WHEN THE PRODUCERS of the 2007 John C. Reilly comedy Walk Hard: The Dewey Cox Story needed a batch of songs for the film's soundtrack, they suddenly realized they had a tall order to fill: songs that not only accurately reflected the evolving styles of periods from the '50s to the '90s, but ones that could also conceivably be written by the Dewey Cox character, and that were (hopefully) funny. One of the songwriters they tapped was Dan Bern, who was able to perfectly capture the zeitgeist of Cox's Dylan and Beach Boys periods. Bern also managed to do something utterly surprising, given the strict parameters: He made them good.

Bern has certainly had enough practice; he is perhaps the most prolific songwriter around (yes, including you, Ryan Adams and Robert Pollard) and while his discography has sprawled impressively since his debut EP in 1996, it barely scratches the surface. His newest release, Live in Los Angeles, collects a few tunes that so far haven't made it to wax.

"There's some old favorites on there and some new stuff," Bern says, "but there's some stuff that only works live that I've never put on a record for that reason, stuff like 'Most American Men' and a song called 'Jack Kramer Wood Racket,' which gets a little bit unprintable but involves the audience a bunch, and a thing called 'The Fifth Beatle'—stuff that sort of defies being done in a studio."

"The Fifth Beatle" theorizes what might have happened if the Fab Four hadn't broken up—and if musicians like Dylan, Costello, and Springsteen had joined their ranks as fifth members. Its best moment comes when Bern, doing note-perfect imitations, has Kurt Cobain trading verses with Paul McCartney. Live in Los Angeles also includes one of Bern's longtime signature songs, "Tiger Woods," whose barbed refrain of "sometimes I wish I was Tiger Woods" has acquired more significance than ever.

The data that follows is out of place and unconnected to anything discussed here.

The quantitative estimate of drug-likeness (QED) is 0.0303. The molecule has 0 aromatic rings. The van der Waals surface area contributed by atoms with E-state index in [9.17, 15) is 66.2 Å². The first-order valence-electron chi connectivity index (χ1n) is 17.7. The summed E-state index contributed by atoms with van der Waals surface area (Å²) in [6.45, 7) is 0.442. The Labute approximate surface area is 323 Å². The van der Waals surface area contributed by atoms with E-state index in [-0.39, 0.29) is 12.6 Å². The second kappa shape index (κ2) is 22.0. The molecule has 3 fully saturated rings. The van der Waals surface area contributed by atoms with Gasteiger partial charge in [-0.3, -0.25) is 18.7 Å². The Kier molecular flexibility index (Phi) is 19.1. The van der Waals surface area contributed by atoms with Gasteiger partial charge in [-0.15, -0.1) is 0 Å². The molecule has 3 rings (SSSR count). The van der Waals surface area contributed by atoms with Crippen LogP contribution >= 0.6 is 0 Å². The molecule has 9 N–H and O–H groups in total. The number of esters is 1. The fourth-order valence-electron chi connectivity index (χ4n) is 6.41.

That song wouldn't have made it onto Bern's previous album, Two Feet Tall. "I had a kid, so I had a bunch of little songs that I was singing to her," he says. "Right from the start, it was a way to communicate and really reach her and she always responded. Now I can't pick up the guitar without her wanting to strum it." Two Feet Tall has a whopping 38 songs, recorded in various fidelities, that he wrote for his daughter. "I gave them to people that had little kids and they liked 'em. I also heard that even if people don't have kids, it's really good for road rage."

Meanwhile, Bern has a couple upcoming albums in the works, including one with his current touring band Common Rotation, and another record in the vein of old-school country. "I was living in New Mexico for several years and it kind of went along with the terrain there," he explains. He's also contributing songs to the forthcoming Russell Brand/Jonah Hill comedy Get Him to the Greek with his Walk Hard collaborator Mike Viola, plus a few songs for the independent film Drones, as well as Jonathan Demme's off-Broadway production of playwright Beth Henley's Family Week, one of which is a duet with Emmylou Harris. "It all feels new," he says of the various projects. "It continues to push forward and that reinvigorates the old stuff too. If I just had the old stuff, I think I'd feel like it was getting stale—but fortunately that's not the case."